After having the boards for at least a month I finally built one up. This board dosn’t really do much new it is basically my GPS logging hardware v3.1 built onto one board. Since I was building my own boards I opted to use a atmega1284p since I was having issues running out of sram before (though I did clear that up in software). So there are two atmega1284p processors one to deal with the GPS and sensors, and another to talk to remote sensors as well as build and write the GPX file to the SD card. I also added an accelerometer and gyroscope to add to the data the sensor uC is collecting, I will probaly replace the atmega1284p on the sensor side with a atmega88 if the memory utilization is low enough, the 1284 seems a bit overkill for what it is doing.
As for the build there were a surprisingly few errors on this board as opposed to the atmega88 boards I worked on previously. For placing the paste and components I used a stencil rather then placing the paste with a toothpick as before. The stencil is nice but I did end up with alot more solder bridges then with the toothpick method, which worries me about the LGA components which I still haven’t tested.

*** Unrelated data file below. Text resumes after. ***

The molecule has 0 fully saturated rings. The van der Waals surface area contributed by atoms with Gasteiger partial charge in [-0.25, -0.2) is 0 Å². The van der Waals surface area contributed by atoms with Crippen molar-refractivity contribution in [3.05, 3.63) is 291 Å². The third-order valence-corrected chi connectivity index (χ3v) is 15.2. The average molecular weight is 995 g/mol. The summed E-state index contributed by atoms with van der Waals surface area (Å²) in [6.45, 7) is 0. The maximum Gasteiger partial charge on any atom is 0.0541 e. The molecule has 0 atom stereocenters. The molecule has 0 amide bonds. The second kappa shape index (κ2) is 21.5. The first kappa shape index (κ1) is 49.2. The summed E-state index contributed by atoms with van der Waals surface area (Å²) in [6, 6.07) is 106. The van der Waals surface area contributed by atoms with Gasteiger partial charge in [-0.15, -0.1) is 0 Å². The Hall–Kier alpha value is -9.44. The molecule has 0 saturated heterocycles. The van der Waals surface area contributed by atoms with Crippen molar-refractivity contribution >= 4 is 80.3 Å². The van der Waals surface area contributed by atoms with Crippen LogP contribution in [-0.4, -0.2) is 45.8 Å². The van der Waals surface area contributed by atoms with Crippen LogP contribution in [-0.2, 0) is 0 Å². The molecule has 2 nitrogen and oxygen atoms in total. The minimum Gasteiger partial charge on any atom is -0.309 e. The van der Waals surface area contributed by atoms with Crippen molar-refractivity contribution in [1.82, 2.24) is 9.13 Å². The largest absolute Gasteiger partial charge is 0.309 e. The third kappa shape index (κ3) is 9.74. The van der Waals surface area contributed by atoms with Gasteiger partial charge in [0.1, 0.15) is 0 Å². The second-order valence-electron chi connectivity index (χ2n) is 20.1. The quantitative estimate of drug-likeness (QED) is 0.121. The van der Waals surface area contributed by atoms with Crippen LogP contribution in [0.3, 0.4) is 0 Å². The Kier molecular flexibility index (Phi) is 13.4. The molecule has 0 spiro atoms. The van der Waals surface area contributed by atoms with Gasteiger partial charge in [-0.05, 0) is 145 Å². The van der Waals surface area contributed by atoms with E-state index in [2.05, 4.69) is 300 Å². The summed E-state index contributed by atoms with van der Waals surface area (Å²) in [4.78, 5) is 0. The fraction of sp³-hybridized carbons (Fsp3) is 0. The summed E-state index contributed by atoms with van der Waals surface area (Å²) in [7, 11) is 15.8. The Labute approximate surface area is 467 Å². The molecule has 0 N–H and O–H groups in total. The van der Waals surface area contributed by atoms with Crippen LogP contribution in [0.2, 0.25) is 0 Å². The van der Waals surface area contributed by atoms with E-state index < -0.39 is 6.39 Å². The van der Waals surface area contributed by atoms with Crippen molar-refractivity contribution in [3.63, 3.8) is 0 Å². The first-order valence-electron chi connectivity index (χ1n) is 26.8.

Once I got everything together I did know that I forgot a trace from the reset pin to the ISP connector on the left uC. Also found quicky that nothing was getting power since I forgot a trace to the enable pin of the voltage regulator. After all that I was still having issues reading anything other then 0x0,0x0,0x0 as a signature. Poking around for a bit longer showed that I had 10k ohm pull up resistors on the reset line, generally 1k is used. After swapping them out I was able to read the left uC without issue. The right uC was still giving problems, my first instinct is to pull the isolation resistors going from the uC to the gyroscope so I did. Pulling the resistors leaves pads on the SPI bus making it easy to probe. Probing showed normal operation on all lines for one transaction. What happened was I was missing a line from the ISP connector to the MISO line, so the programmer wasn’t getting anything back from the uC when it attempted to enter programming mode. So after these three mods I was able to successfully get Blink running on both processors.
The next step is to see what sensors and external components will work. I am fairly confident that the GPS and SD card should work, the aaccelerometer and gyro may be a bit more tricky.
[…] order to get some of the features like serial ports and I2C working on my atmega1284p chips, I needed to update the Sanguino core I have been using. The latest one published is based off […]